Sunday, November 23, 2008

Barack Obama and Poker

We all know that recently Obama has become the focus of the world. But do you know even this new president plays poker games, just like you and me.



Barack Obama's triumph in the 2004 U.S. Senate race earned him a memorable send-off from his friends in the Illinois legislature they emptied his wallet in a take-no-prisoners night of poker games.
"We brought him down to earth real quick," said state Sen. Terry Link, chuckling at the memory.
Obama was a regular at the low-stakes games sometimes stud poker, sometimes draw designed to break up the tedium of long legislative sessions. Poker, beer and cigars were staples; Democrats and Republicans, lawmakers and even the lobbyists who Obama sometimes rails against dealt the cards and placed their bets.
The traits Obama displayed around the poker table those many nights are ones he brings to his presidential bid and are certain to be evident and analyzed if he wins the White House.
By his poker buddies' accounts, Obama is careful and focused. He's not easily distracted and doesn't give away his intentions unless it's to his advantage. He's not prone to taking risky chances, preferring to play it safe. But he's also serious and competitive: When he plays, he plays to win.
"It's a fun way for people to relax and share stories and give each other a hard time over friendly competition," Obama said by e-mail. "In Springfield, it was a way to get to know other senators including Republicans."
Obama, then a state senator, was a founding member of the group. He became known as a cautious player with a good poker face, someone who paid more attention to the game than to the chatter and laughter that accompanied it.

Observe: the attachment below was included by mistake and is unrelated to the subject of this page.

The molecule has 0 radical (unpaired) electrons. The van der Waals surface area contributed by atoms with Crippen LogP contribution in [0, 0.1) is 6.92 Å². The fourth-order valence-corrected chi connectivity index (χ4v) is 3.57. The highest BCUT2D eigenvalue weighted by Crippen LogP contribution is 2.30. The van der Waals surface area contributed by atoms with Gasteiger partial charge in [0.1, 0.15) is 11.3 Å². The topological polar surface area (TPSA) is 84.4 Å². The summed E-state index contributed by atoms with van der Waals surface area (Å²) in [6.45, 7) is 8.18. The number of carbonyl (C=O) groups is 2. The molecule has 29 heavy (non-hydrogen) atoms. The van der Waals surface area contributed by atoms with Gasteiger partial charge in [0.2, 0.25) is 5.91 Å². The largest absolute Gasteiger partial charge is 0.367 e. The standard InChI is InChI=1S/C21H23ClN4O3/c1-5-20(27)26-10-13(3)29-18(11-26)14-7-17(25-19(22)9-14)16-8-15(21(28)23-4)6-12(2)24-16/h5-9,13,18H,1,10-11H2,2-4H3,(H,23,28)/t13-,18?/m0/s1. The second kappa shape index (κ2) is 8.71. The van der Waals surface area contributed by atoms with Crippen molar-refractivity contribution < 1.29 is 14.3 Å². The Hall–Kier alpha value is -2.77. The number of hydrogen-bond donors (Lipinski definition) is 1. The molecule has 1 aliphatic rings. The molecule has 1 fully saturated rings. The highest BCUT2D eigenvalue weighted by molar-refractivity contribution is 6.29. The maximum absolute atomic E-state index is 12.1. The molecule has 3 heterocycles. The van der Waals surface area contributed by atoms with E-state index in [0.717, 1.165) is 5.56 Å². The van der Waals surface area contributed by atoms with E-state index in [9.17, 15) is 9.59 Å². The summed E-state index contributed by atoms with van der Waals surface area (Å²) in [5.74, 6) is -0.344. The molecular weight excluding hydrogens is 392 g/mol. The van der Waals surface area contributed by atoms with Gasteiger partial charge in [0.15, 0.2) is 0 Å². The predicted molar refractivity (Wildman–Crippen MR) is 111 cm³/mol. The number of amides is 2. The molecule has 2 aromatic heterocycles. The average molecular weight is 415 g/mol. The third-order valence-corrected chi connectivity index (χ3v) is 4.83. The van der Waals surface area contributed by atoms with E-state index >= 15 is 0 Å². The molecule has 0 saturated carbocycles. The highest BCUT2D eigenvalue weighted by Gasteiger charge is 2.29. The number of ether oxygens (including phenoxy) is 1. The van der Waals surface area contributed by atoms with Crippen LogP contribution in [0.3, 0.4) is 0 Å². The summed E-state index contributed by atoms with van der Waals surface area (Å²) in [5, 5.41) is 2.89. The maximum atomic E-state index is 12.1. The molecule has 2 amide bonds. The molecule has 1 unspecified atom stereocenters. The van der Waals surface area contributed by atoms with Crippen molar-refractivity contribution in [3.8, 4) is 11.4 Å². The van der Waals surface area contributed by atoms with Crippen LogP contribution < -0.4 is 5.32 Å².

Obama studied the poker odds carefully, friends say. If he had strong cards, he'd play. If he didn't, he would fold rather than bet good money on the chance the right card would show up when he needed it.
That reputation meant that he often succeeded when he decided to bluff.
"When Barack stayed in, you pretty much figured he's got a good hand," said Larry Walsh, a former senator.
More than one lawmaker teased Obama about his careful style of play.
"I always used to kid him that the only fiscally conservative bone in his body I ever saw was at the poker table with his own money," said state Sen. Bill Brady, a Republican from the central Illinois city of Bloomington. "I said if he would be half as conservative with taxpayer dollars, the state would be a lot better off."

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